Has there ever been a novel that could match the perennial quality of Louisa May Alcott’s “Little Women”? I think there have been something like seven versions committed to film, between movie and television efforts. The latest, written and directed by Greta Gerwig, is well worth your time.
While I have some issues with Gerwig’s choices, there’s no denying the film’s excellence. Let’s jump into the shallow end of the pool first. This is a visually beautiful film. Shot primarily in and near Louisa May Alcott’s home town of Concord, Massachusetts (which I call Disney World for English and History majors), Gerwig takes full advantage of the glorious New England autumn. Even better, the scenes during Laurie’s picnic at the sea shore are incredibly evocative—almost as if Winslow Homer’s “Long Branch, New Jersey” had sprung to life. Best of all, Gerwig never fails to remind us of how young these sisters and their friends are, unlike earlier filmed versions of “Little Women.” The pure magic of Jo and Laurie’s exuberant dance across a candle-lit patio at their first ball is a lovely sight indeed.
Gerwig revitalizes Alcott’s story by playing with time. Shrewdly, she opens the film with Jo’s visit, “for a friend,” to the publisher Mr. Dashwood, in hopes of seeing her short story in print. We’re then taken back seven years to the proper start of the novel on Christmas Day. The to and fro of flashforwards and flashbacks works for the most part, though at times you may have a sense of whiplash. This is particularly apparent when Gerwig alternates between Beth’s bout with scarlet fever and scenes of her on her death bed (Helpful hint: focus on the length of Jo’s hair to determine where you are in the story). Unfortunately this constant back and forth prevents some key story points from landing full force because the build-up is missing. This is particularly apparent when Jo reveals she’s sold her hair to help fund her mother’s trip to Washington to see her father. The full impact of that doesn’t quite register. Yet Gerwig’s presentation of other key elements, such as Jo’s crying over that shorn hair, couldn’t be better. I don’t think I ever really appreciated before what a mean, nasty act it was for Amy to burn Jo’s novel. Or the fright of seeing her fall through the ice, only to be rescued by Laurie’s quick thinking.
I was a bit disappointed in a couple of turns this version of “Little Women” took. I thought Gerwig didn’t quite give Jo her due with respect to her rejection of Laurie’s proposal. In the novel, Laurie is clearly the brother Jo never had, and she realizes this even before he declares his feelings for her. Further, she expresses no regret whatsoever when she learns of Amy and Laurie’s marriage (by letter, contrary to the film), though she does acknowledge to her mother that she might have changed her mind had Laurie proposed again. That business in the film of her putting this in a letter to Laurie irked me somewhat, particularly since she’s subsequently seen to be almost mourning a lost chance. I never got that sense from Louisa May’s Jo, though Gerwig, in emphasizing a rivalry between the sisters, presents it well. Finally, I wish we could have seen Laurie’s proposal to Amy as Alcott had written it, as the two of them row on the lake. Only Lord Peter Wimsey’s proposal to Harriet Vane in the novel “Gaudy Night” tops it for romance.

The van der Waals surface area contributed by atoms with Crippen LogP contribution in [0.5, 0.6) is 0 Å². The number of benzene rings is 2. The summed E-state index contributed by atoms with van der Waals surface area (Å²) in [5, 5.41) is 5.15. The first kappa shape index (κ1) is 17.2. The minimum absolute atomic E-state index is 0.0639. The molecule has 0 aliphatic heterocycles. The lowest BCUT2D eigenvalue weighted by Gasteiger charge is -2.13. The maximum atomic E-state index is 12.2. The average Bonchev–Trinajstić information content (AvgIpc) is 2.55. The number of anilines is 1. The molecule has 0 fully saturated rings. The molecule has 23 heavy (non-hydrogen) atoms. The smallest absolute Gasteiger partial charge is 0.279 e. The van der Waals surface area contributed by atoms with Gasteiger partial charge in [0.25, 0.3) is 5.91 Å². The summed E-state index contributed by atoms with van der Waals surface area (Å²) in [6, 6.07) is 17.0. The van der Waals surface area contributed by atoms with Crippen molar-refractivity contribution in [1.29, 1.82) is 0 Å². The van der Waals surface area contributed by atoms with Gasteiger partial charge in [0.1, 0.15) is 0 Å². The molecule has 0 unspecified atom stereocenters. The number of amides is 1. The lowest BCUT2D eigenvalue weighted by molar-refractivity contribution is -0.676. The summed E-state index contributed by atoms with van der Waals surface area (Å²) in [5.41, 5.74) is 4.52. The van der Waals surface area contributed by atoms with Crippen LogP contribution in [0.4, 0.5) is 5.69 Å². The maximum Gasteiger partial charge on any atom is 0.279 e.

The casting of this film could not be better, In addition to the three actors pictured above, there’s Eliza Scanlen (Beth), Laura Dern (Marmee), Timothée Chalamet (Laurie), Chris Cooper (Mr. Laurence), Louis Garrel (a very young Friedrich Bhaer) and, most memorably, Meryl Streep as a very tart yet astute Aunt March, and Tracy Letts as Mr. Dashwood, amusingly sparring with Jo over royalties, copyright and whether a happy ending in marriage is essential to the success of her novel. Simply superb performances all around, yet Saorise Ronan as Jo will stay with you the longest. Not just because she plays Louisa May Alcott’s alter ego, but because you simply can’t take your eyes off her. This is star quality, in spades, and I look forward to where she goes next in her career.
Re-read the book, see the movie and enjoy.